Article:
'LOOK down to your right, and you'll see the peace wall that keeps the Catholic and Protestant communities apart,'' the driver explains, as he eases the tour bus into another blighted Belfast neighborhood. Tourists stare out at the awful, familiar wreckage of 25 years of terrorism.
This is the Belfast everyone# knows - or thinks they know: the shabby, graffiti-covered Catholic Falls and Protestant Shankill roads that have dominated news coverage of Northern Ireland.
So firmly ingrained are these images that many visitors are astonished to find the province has an affluent side. Even more surprising to those conversant with Northern Ireland's bitter history of Protestant oppression of Catholics is that Catholics share in that prosperity.
In the last generation, British-ruled Northern Ireland has witnessed a quiet revolution: The rise of a Catholic middle class. It could arguably do as much to bring a permanent peace to Northern Ireland as the intense political negotiations that political leaders are carrying out in Dublin and London.
''There's now a very big overlap between Catholics and Protestants,'' says Richard Breen, a sociologist at Queen's University in Belfast. ''And there's certainly a very wealthy section now of the Catholic middle class. You only have to look around Belfast to see Catholics have moved into areas that were previously the preserve of the Protestant middle class.''
In South Belfast, an Army helicopter hovers menacingly overhead - a daily occurrence since the end of the IRA cease-fire - but the street below is leafy and pleasant. This is the Malone Road, once solidly prosperous and Protestant, now solidly and prosperously mixed.
The small stone St. Brigid's Chapel built a century ago for the Catholic cooks and maids of Malone Road Protestant households is now dwarfed by a new, airy, $2 million church built by the contributions of a newly affluent congregation.
''The number of Catholics in the Malone Road area has increased in the past 25 y#ears, no question,'' says Monseigneur Ambrose McCauley.
''The majority of the parishioners now are professional and middle-class: professors, doctors, teachers, civil servants, lawyers, and so on,'' he says.
The quiet spread of Catholic prosperity can be traced to two events: The expansion of higher education, which started in 1944 and accelerated in the 1970s, and the imposition of increasingly stringent fair-employment measures from the 1970s onward to counter workplace discrimination against Catholics.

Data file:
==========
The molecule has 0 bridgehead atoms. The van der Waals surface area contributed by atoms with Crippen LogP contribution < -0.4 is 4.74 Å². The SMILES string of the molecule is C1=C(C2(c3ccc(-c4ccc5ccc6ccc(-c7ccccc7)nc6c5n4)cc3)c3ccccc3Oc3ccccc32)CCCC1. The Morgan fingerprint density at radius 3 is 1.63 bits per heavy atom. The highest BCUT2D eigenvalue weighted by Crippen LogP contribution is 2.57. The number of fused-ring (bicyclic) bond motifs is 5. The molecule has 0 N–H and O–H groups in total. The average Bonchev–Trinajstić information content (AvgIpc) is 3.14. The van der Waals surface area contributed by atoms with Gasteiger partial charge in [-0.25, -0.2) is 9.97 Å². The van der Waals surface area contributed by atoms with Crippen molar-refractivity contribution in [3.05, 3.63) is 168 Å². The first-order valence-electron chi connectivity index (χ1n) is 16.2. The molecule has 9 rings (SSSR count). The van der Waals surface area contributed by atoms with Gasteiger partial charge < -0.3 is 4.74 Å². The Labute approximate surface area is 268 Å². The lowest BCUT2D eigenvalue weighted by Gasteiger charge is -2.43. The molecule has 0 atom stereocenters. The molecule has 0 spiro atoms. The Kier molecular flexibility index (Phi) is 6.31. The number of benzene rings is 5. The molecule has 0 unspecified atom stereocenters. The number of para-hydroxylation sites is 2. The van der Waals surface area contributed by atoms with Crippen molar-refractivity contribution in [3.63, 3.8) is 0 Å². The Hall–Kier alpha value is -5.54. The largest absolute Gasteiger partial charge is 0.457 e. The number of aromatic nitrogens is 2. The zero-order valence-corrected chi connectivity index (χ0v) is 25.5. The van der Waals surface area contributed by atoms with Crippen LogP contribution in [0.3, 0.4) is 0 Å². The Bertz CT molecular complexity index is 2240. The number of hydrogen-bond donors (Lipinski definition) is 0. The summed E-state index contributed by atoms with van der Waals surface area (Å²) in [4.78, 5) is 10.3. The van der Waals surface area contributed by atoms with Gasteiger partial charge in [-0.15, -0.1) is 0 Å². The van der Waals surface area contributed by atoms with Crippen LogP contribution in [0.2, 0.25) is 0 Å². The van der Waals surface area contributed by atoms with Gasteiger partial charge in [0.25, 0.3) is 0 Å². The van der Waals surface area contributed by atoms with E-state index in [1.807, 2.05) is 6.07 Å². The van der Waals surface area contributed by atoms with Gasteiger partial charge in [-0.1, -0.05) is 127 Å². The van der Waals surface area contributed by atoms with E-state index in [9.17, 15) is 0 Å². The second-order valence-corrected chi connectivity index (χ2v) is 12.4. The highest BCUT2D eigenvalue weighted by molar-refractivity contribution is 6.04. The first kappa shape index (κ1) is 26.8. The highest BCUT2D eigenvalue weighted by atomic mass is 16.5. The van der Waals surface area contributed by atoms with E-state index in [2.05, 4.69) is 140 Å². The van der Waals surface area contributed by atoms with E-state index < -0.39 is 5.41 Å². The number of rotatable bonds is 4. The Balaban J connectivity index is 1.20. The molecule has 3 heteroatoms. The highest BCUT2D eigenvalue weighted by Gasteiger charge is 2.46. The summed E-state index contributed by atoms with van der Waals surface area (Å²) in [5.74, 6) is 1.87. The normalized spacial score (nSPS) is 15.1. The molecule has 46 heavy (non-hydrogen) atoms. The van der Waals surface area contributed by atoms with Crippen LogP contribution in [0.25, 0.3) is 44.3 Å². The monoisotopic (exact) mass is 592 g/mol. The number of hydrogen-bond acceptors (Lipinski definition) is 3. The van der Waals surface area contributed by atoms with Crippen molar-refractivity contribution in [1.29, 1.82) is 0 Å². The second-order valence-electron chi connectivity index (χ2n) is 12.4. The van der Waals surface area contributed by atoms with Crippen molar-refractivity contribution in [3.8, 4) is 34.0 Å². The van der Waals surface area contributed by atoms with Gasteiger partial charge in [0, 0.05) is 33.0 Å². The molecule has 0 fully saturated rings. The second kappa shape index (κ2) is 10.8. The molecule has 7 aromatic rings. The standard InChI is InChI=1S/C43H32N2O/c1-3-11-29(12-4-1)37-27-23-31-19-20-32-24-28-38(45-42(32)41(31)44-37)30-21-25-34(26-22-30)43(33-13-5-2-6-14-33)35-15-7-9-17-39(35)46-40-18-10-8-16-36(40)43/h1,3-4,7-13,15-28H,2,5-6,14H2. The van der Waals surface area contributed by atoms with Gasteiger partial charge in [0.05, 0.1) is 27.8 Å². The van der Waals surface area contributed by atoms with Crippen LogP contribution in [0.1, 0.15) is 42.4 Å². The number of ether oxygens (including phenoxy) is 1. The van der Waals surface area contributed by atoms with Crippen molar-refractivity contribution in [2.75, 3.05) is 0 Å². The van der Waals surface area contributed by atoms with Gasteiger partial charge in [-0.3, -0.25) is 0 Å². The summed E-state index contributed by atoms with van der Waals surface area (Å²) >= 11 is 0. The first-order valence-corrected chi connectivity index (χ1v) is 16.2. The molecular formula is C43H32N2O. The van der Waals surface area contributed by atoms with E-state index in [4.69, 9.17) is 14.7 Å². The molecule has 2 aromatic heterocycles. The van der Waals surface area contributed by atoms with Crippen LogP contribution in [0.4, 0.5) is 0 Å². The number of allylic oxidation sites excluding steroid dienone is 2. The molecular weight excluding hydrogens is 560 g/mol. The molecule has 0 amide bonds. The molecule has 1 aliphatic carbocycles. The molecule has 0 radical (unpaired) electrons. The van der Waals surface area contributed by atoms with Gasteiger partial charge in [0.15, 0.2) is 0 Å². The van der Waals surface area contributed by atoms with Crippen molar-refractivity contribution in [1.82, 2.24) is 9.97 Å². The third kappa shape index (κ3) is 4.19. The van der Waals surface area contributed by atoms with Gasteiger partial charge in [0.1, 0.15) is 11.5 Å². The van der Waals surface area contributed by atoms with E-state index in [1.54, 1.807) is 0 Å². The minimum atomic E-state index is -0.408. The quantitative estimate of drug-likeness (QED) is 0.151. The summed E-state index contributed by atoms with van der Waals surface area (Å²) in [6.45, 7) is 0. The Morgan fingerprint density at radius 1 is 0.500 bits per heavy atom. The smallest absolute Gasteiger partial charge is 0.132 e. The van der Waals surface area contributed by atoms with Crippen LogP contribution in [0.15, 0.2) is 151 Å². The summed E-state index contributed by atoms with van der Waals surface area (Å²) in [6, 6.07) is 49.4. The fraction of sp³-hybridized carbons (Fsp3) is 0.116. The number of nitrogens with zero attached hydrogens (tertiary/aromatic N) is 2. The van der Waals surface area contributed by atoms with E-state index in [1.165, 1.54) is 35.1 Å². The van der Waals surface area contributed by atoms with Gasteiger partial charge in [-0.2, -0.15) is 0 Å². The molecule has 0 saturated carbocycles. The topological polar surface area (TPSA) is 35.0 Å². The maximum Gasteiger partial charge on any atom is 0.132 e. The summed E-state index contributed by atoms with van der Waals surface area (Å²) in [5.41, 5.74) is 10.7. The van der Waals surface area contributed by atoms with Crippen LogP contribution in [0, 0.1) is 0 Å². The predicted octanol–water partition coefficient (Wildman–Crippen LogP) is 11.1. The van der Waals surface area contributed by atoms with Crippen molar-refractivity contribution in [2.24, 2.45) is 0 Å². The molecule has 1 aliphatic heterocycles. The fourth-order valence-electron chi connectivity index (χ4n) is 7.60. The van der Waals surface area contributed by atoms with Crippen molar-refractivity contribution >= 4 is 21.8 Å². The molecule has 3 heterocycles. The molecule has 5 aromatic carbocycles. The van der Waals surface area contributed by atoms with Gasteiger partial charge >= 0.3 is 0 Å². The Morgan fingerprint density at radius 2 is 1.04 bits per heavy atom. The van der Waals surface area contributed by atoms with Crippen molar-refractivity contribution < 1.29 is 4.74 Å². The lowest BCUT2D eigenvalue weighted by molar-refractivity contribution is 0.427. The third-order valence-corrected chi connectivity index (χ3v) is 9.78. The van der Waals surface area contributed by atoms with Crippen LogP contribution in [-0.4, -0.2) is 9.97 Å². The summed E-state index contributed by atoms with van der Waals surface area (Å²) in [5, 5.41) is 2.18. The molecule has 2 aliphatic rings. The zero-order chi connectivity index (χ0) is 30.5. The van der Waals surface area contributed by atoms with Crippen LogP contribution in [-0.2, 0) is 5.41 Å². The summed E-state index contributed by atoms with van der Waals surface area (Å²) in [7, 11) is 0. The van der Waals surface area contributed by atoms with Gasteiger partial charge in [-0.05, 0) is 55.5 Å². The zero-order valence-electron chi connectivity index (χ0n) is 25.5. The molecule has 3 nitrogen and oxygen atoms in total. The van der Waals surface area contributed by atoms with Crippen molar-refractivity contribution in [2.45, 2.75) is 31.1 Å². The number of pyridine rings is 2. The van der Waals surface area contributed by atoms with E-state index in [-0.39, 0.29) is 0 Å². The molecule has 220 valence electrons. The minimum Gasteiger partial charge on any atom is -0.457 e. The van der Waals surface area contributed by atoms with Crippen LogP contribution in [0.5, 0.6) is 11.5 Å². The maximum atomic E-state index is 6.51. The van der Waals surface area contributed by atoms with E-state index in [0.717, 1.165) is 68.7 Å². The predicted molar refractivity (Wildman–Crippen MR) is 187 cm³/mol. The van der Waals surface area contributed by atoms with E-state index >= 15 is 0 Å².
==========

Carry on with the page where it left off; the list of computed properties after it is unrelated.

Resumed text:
In 1971, for example, Catholics made up 15 percent of engineers and 18 percent of accountants; in 1991, the figures were 31 and 42 percent respectively.
Prosperity amid violence
These advances have taken place during the worst of Northern Ireland's political violence. And even as most Catholics and Protestants have segregated into single-religion neighborhoods, the two communities have, ironically, come increasingly to resemble one another - so much so that sociologists can no longer tell from census data who be#longs to which religion.
''All the other information collected about them in the census, about occupation, education, the kind of housing they live in, and so on,'' says Professor Breen, ''no longer allows you to say, 'Right, this person is Protestant, and this other one is Catholic.' In the last 20 years it has become very hard to predict.''
Catholics' stake in Britain
Researchers at Queen's University have found that Catholics have replaced Protestants as the city of Belfast's top earners, although that is partly a result of monied Protestants moving to the suburbs. More significant politically is their discovery that 1 in 3 Catholics in Northern Ireland wishes to maintain the union with Britain.
''I think a lot of people simply want to live in peace and go about their business,'' says a Catholic woman fetching her children from the parochial school beside St. Brigid's.
''Any change in the present situation would lead to a lot of trouble, so that's why some would be happier to stay as we are,'' she says.
But there is one major# difference between Northern Ireland's Catholics and Protestants: Working-class Catholics are still more likely to be unemployed. The government claims that a ''peace dividend'' from the 17 months of cease-fire helped it close the unemployment gap between the communities.
''We've been able to use the savings on security to put in more training programs for the long-term unemployed,'' says Baroness Jean Denton, the British government's Economy Minister for Northern Ireland.
Also making a difference are charitable groups such as the Flax Trust, which runs a small-business incubator in an old linen mill in the rundown Ardoyne district of North Belfast.
Up in one corner of the Brookfield Mill, the Catholic artist and sculptor Eamon Maguire chisels an ancient piece of carbonized bog oak into the shape of the Celtic god Dagda.
Since getting space for his workshop here, his business has flourished.
''Eight years ago, I was just scraping by, just enough to keep me going. But now I have time to go to exhibitions, you know, and do more talking about what I do, than actually do it,'' he says with a laugh.